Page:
A CHILDHOOD living along the River Murray is among the inspirations for Kangaroo Island-based historical author Darry Fraser.
Darry regularly draws on regional SA and Vic for ideas as she attempts a sort of "time travel" in her works.
She said she was "always a storyteller".
"It was verbal when young and morphed into written words because I love books," she said.
After spending her early years in the Dandenongs, near Melbourne, her family moved to Swan Hill, Vic.
"I fell in love with the wide open spaces, big blue skies and the river (Murray) running past the town," she said.
"I never forgot that connection to the country."
She was living there at the beginning of the Pioneer Settlement - an open-air, living history museum.
"Suddenly I could walk from the 20th century at the time to the 19th century and that was a world I could relate to," she said.
"At the time it was very magical to do my own version of time travel."
Years later, while living thousands of kilometres away in Alice Springs, NT, Darry would draw on her time on the river and her love of history to write her first book.
"I wrote a marvellous story about a woman on the river who wanted to start a paddlesteamer fleet," she said.
But timing was against her, as another historical novel set on the Murray had just been made into a television series - All the Rivers Run.
"So (my book) went back into the drawer for 30 years," she said.
In the interim, she "tried my hand at contemporary stuff", before deciding to try again with her book.
In the early 2000s, she was told Australian historical fiction did not have an audience, "so back into the drawer" it went.
"Then the time was right for another Australian historical book on the river," she said.
The novel, set in Renmark, was finally published in 2018 as Daughter of the Murray.
"It had a few lives but was pretty much the book I wrote in 1987," she said.
The river and paddlesteamer economy stayed with Darry, who has written more books set along the river.
"I love the river and I'll go back to the river again (in my writing)," she said.
Research is an important element to Darry's writing.
"I'm looking for something special that might lead me down a three-hour rabbit hole for three lines in the book but I know I've got it right," she said.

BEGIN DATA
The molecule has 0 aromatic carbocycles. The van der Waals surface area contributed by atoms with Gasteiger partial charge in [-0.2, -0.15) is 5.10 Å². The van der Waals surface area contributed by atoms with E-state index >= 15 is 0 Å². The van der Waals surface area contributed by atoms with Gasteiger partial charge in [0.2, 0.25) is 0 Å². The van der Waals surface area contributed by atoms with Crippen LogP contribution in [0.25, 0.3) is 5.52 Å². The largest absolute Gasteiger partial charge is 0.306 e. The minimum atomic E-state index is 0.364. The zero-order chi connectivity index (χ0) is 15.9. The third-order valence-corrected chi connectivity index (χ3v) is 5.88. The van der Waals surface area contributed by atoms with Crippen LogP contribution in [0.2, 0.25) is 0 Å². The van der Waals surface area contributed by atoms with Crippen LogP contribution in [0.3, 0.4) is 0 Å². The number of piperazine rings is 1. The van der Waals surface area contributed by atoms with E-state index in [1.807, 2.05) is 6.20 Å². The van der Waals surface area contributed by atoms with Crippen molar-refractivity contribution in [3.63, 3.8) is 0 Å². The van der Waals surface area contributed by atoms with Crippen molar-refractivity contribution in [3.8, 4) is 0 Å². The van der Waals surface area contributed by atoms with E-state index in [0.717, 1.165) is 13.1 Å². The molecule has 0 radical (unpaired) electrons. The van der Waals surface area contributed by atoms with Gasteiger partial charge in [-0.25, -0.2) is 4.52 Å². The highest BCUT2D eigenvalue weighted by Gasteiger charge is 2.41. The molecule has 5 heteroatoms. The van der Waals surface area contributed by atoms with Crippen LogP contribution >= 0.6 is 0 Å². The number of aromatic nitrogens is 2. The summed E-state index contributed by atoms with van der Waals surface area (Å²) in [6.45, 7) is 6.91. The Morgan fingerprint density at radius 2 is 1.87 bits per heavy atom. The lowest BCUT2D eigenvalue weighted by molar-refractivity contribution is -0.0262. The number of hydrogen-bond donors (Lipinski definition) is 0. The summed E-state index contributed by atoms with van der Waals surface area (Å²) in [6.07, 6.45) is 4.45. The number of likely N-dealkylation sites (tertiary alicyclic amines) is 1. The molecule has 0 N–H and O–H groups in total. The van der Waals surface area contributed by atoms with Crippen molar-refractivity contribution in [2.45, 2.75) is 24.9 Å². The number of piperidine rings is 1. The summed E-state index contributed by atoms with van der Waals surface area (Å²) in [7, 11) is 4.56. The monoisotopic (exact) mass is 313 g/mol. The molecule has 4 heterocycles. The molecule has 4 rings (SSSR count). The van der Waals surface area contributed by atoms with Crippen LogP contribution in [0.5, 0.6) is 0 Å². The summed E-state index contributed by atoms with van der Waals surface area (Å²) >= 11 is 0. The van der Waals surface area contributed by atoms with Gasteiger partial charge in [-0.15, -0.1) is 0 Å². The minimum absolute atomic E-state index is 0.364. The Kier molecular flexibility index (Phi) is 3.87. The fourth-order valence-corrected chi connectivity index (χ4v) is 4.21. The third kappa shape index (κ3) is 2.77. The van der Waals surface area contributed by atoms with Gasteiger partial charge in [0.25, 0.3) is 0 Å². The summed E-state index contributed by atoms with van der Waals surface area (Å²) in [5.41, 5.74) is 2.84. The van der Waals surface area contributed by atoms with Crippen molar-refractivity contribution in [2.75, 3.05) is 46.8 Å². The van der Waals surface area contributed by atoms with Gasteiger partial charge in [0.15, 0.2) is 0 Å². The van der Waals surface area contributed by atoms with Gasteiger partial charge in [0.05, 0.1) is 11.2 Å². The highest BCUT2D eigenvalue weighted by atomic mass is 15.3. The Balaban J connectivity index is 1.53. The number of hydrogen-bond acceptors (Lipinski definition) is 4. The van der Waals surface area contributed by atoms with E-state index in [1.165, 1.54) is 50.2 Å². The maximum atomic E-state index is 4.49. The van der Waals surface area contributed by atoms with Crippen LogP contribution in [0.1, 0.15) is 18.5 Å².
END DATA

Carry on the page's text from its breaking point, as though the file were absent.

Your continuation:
"History can be very dry and from the viewpoint of the victors and male, so I try and work out the viewpoint of a young unmarried or married woman, but the historical facts are true."
The past year has been a different kind of year for Darry, with less travel - for book tours and research - than usual.
But she has still managed to release not one, but two new books.
The first, The Bushranger, set in Robe, was released in June, while The Last Truehart, set in western Vic,went on sale yesterday, December 2.
Darry said with SA such a "vast state with plenty of room", she was spoiled for locations.
"I wanted to choose a town or a region at the turn of the century that was booming in its day and at one point Robe was the second-largest port outside Adelaide," she said.
She said Chinese miners would come in on ships in Robe and walk to the Victorian goldfields to avoid paying the Vic poll tax.
"Penola is such a fabulous wine area - how could I not want to research in that area?" she said.
For her latest book, border closures meant research was a little trickier, but Darry found she was able to get what she needed - including the original idea - from website Trove.
It came from the discovery a Confederate ship was docked in Melbourne for repairs in the 1860s, while the United States Civil War was going on.
"There were 42 colonial men stowed away on the ship when it left dock and ended up enlisted in the confederate army - that fascinated me," she said.
She then used that to link in with a story set in western Vic.
"It's been a whirlwind of a year with the second book," she said.
She also has her next book well into production.
While Darry has written books based on the fictional Australis Island, which has similarities to KI, she is yet to set one of her historical novels there.
In part, she says it's because many of the potential stories still have descendants on the island, but she is also looking for that right idea.
In the meantime, she will continue to write.
"I enjoy what I do - the more I do it, the better I get at it," she said.
Start the day with all the big news in agriculture. Sign up here to receive our daily Stock Journal newsletter.